Page 19 - JOA8-21
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photo: tpjphoto

                                                                                                     by Maxine Carter-Lome, publisher

                                                                         eorge Mortimer Pullman was born on March 3, 1831, in Brocton, New York,
                                                                         just four years after the “Laying of the First Stone” ceremonies that launched
                                                                  Gthe construction of the first passenger and freight rail line in the nation. By
                                                                  the time of his birth, tracks were being laid across the country at a frenzied pace, and
                                                                  steam-powered locomotives were changing the speed and trajectory of rail travel.
                                                                  As a young man, Pullman always regarded himself as a “businessman”—an early 19th
                                                                  century word used to define a man who was neither merchant nor manufacturer but
                                                                  a mobilizer of capital—and was drawn to the fast pace of opportunities transpiring
                                                                  during the early years of the rail industry.
                                                                     After spending an uncomfortable night sleeping on an overnight train trip from
                                                                  Buffalo to Westfield, New York when he was in his early 20s, Pullman realized that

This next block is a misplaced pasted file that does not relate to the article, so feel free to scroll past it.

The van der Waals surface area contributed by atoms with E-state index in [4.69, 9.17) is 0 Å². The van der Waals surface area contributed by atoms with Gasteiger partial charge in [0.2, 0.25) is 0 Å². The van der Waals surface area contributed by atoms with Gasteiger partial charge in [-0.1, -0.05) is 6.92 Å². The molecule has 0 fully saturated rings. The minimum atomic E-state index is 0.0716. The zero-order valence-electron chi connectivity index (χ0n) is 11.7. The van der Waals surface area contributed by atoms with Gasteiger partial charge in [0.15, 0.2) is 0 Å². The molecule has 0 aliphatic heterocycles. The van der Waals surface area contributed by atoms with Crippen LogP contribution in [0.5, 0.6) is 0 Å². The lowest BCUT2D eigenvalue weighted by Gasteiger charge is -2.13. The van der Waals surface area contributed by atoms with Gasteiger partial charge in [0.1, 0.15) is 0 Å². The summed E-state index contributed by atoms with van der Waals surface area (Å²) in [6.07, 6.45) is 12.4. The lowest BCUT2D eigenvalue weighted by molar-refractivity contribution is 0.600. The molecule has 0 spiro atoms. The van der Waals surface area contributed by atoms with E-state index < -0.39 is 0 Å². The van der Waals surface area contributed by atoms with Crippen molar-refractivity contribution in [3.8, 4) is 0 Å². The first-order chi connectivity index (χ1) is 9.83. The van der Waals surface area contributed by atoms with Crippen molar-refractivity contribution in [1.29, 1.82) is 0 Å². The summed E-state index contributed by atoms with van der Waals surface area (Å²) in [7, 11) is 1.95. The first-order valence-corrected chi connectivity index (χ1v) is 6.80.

there was vast market potential for comfortable, clean, efficient passenger service. He
                                                                  designed an improved passenger railcar that contained comfortable sleeper berths for
                                                                  all its passengers and formed a partnership with former New York State Senator
                                                                  Benjamin C. Field in 1857, a close friend and neighbor, to build and operate sleeping
                                                                  cars based on his design.

                                                                  PULLMAN PRODUCTION
                                                                     In 1858, Pullman & Field secured a contract with the Chicago and Alton Railroad
                                                                  Company to redesign and remodel two of their 44-foot-long passenger coaches based
                                                                  on his design. During the day, the upper berth was folded up overhead similar to the